From: Keith Henson (firstname.lastname@example.org)
Date: Sun Mar 07 2004 - 19:30:38 MST
At 09:24 AM 07/03/04 -0800, you wrote:
>On Mar 6, 2004, at 2:17 PM, Keith Henson wrote:
>>That's not surprising considering how much computational power biology
>>lavishes on the problem. Have you ever looked up the MIPS rating of a retina?
>The focus on the amount of computing power required to simulate biology is
>a bit of a strawman in the AGI argument because it asserts a necessarily
>asymmetric system and then marvels at the asymmetry without recognizing
>that it *is* an asymmetry. Modeling any bulk system (like a retina) is
>exponentially more expensive than modeling the algorithmic machine that
>generates the state.
*What* the retina does, feature extraction, motion detection, compression
is fairly well understood. Doing it with slow (biology kind of) hardware
takes a whacking lot of it in parallel. Considering the resolution of the
retina and the known update speed, and comparing it to Photoshop doing
something of the same sort, I can safely state that my retinas have a *lot*
more power than the 2GHz processor on this machine.
>Simulating biology at this level is akin to using a lookup table for the
>first 10^40 digits of pi rather than using the BBP algorithm to generate
>the digits you need. And the lookup table is only a relatively poor
>approximation of pi, unlike BBP.
I don't get the analogy you are trying to make here.
>Any serious AI effort would have to approach it from the standpoint of
>implementing the underlying algorithmic machinery of intelligence.
Aircraft might be an analogy supporting your contention. Aircraft didn't
use flapping wings to fly, no birds use propellers. Still, it really helps
to understand that the physics of flight apply to both.
>Not only is this approach tractable, it is also a hell of a lot more
>likely to yield useful results than chasing a ghost that most everyone
>acknowledges is both intractable and a poor theoretical approximation in
>the best case.
Short range I agree that trying to simulate a brain is probably beyond
us. Long range, especially given nanotech I don't see any difficulty. As
far as biological brains being "a poor theoretical approximation in the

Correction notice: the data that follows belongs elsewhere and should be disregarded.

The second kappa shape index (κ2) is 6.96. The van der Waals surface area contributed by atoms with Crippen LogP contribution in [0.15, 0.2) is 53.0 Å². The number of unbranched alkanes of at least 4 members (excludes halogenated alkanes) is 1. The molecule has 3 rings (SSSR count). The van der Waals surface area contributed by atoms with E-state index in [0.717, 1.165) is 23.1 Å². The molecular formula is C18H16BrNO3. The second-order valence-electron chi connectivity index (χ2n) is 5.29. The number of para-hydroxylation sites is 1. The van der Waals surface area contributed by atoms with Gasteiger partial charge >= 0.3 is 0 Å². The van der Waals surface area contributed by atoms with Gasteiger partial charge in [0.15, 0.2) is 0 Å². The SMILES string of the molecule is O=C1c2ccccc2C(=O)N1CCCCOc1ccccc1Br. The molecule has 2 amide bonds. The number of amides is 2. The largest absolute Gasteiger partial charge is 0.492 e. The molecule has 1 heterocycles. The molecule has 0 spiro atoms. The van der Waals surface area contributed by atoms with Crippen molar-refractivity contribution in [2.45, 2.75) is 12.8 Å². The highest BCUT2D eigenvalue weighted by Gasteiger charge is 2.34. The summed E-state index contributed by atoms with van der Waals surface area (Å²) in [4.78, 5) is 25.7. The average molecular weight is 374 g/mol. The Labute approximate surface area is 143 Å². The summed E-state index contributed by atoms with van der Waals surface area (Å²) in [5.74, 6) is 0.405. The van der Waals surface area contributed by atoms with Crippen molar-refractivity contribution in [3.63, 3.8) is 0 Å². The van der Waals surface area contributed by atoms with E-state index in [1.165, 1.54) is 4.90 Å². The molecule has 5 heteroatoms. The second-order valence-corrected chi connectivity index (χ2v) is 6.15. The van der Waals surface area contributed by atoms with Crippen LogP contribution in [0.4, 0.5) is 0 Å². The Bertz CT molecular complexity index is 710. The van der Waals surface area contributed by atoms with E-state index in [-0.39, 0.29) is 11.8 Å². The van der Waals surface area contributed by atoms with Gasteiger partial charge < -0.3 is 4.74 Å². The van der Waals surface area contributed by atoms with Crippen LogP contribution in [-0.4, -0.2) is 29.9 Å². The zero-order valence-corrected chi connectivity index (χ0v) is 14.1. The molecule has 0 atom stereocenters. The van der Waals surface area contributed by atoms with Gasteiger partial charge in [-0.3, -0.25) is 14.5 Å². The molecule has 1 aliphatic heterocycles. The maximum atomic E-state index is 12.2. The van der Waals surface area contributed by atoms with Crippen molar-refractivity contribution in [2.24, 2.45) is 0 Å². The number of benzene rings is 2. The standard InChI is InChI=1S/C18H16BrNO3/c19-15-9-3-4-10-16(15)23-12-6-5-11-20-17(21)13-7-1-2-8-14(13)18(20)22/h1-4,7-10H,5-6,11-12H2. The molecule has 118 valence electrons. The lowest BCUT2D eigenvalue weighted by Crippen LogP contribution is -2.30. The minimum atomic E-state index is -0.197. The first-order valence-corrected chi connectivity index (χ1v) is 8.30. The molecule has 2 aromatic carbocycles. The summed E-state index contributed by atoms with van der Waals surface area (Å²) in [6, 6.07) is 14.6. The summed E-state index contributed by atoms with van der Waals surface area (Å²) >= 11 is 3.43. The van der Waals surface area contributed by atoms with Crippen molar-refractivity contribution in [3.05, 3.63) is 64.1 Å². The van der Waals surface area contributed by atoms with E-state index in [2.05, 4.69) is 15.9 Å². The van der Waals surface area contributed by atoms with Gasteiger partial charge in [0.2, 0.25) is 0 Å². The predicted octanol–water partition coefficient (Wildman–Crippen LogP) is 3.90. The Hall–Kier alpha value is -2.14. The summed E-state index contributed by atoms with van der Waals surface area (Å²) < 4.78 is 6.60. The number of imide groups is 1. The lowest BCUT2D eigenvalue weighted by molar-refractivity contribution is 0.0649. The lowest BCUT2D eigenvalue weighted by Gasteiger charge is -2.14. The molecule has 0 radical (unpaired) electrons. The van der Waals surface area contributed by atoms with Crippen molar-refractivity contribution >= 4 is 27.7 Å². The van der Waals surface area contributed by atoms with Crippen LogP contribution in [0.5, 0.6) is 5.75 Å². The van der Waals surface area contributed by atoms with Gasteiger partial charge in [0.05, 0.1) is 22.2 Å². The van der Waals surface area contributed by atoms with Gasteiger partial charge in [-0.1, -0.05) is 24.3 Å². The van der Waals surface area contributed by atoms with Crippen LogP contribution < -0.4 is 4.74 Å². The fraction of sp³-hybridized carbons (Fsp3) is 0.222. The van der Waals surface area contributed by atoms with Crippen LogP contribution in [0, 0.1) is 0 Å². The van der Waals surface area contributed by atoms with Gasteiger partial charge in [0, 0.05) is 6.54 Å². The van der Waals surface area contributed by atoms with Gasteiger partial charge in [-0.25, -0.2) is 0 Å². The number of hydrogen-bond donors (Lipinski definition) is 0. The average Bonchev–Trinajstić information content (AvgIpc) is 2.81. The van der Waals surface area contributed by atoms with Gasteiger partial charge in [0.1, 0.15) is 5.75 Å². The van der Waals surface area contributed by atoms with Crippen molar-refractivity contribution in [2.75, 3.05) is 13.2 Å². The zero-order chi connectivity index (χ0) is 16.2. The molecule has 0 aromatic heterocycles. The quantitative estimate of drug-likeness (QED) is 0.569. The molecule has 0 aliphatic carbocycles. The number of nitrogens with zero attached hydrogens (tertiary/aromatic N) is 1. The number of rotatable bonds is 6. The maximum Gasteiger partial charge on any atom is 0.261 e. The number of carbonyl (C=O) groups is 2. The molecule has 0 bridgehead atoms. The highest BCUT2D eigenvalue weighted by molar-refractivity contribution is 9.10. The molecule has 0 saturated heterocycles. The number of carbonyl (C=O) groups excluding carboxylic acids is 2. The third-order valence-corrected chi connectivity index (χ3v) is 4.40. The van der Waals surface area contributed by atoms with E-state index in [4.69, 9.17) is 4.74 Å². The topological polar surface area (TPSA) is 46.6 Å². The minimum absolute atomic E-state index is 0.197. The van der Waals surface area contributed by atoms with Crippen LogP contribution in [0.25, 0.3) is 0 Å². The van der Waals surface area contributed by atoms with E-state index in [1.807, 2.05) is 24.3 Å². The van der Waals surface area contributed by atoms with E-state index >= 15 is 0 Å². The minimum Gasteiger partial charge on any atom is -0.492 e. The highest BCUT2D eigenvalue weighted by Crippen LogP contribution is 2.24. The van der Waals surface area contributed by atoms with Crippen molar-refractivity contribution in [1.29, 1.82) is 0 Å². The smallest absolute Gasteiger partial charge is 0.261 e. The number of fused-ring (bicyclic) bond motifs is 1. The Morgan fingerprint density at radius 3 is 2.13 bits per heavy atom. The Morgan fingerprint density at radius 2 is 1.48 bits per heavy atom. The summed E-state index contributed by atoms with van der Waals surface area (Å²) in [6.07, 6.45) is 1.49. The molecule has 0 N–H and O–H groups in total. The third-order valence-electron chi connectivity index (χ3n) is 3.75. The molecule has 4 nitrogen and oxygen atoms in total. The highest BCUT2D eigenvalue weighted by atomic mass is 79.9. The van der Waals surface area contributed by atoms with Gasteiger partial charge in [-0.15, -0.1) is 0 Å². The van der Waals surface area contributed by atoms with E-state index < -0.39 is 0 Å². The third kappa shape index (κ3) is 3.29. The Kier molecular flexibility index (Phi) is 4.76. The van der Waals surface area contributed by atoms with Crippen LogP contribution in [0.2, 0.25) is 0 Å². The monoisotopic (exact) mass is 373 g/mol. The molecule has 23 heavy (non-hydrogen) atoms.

best case," I really don't understand how you make such a statement. On
the other hand, maybe I do.
>And to answer a previous question, I would say that today we ("we" in the
>sense of anyone who bothers to study the theoretical issue of AGI) have a
>pretty good idea of what is going on in the underlying algorithmic
>machinery of intelligence. The grasp isn't perfect and there are some
>implementation issues, but no real theoretical show-stoppers that I can
>see, and that there are several other people working on implementations in
>the same general area seems to indicate that many other people versed on
>the subject don't see any serious show-stoppers either. I'm am cognizant
>of the history of the field, but I think we have something actually close
>to a real and usable foundation these days.
Is there a pointer you could suggest where there is a simple explanation of
generating intelligence? I am seriously interested in this, among other
reasons because I make the case that humans have (evolved, gene
constructed) psychological traits that sabotage intelligence in certain
>>I happen to be a bit skeptical that the hardware is up to the task based
>>on arguments by Hans Moravec, Ray Kurzweil and others. In the long run
>>this is not a problem since hardware equal to the task is less than a
>>human generation away. If you have a radical approach that would allow
>>cockroach level hardware to generate superhuman AI level performance, I
>>would sure like to know what it is.
>Almost any approach that ignores biology and goes to the math will be MANY
>orders of magnitude more scalable and capable on a given piece of hardware.
Again, the aircraft analogy. There is no bird with the takeoff weight of a
>Moravec, Kurzweil, and others have biology blinders on, and I think it is
>fairly trivial to show that their view is predicated on some specific
>assumptions that arguably don't apply in the general case.
>For most of the non-biology AGI projects out there, there seems to be some
>consensus that commodity hardware is within an order of magnitude of what
>is needed to build human-level intelligence, and that this "order of
>magnitude" is not a moving target i.e. experience shows that we are
>actually closing on the necessary hardware. The specifics of the hardware
>limitations vary from implementation to implementation, but no one seems
>to be saying that the hardware is horribly inadequate to do a functional
Hmm. If the hardware is within an order of magnitude, then the AGI should
just be an order of magnitude slower. I.e., it could not keep up with a
chat room, but it could take part in email list exchanges.
You may be right. I don't know if I should be thankful or terrified.
PS. If you can find them, I recommend the series of books by Alexis Gilliland
REVOLUTION FROM ROSINANTE
LONG SHOT FOR ROSINANTE
THE PIRATES OF ROSINANTE
These books are (I think) both the best ever done on a space colony theme
and the best on AIs and the interactions of AIs with people. It has the
first seduction scene between a human and an AI as well as an AI that
writes up a religion and another one that proselytizes. Further, it has a
legal mechanism for giving AIs legal rights that is just inspired.
>j. andrew rogers
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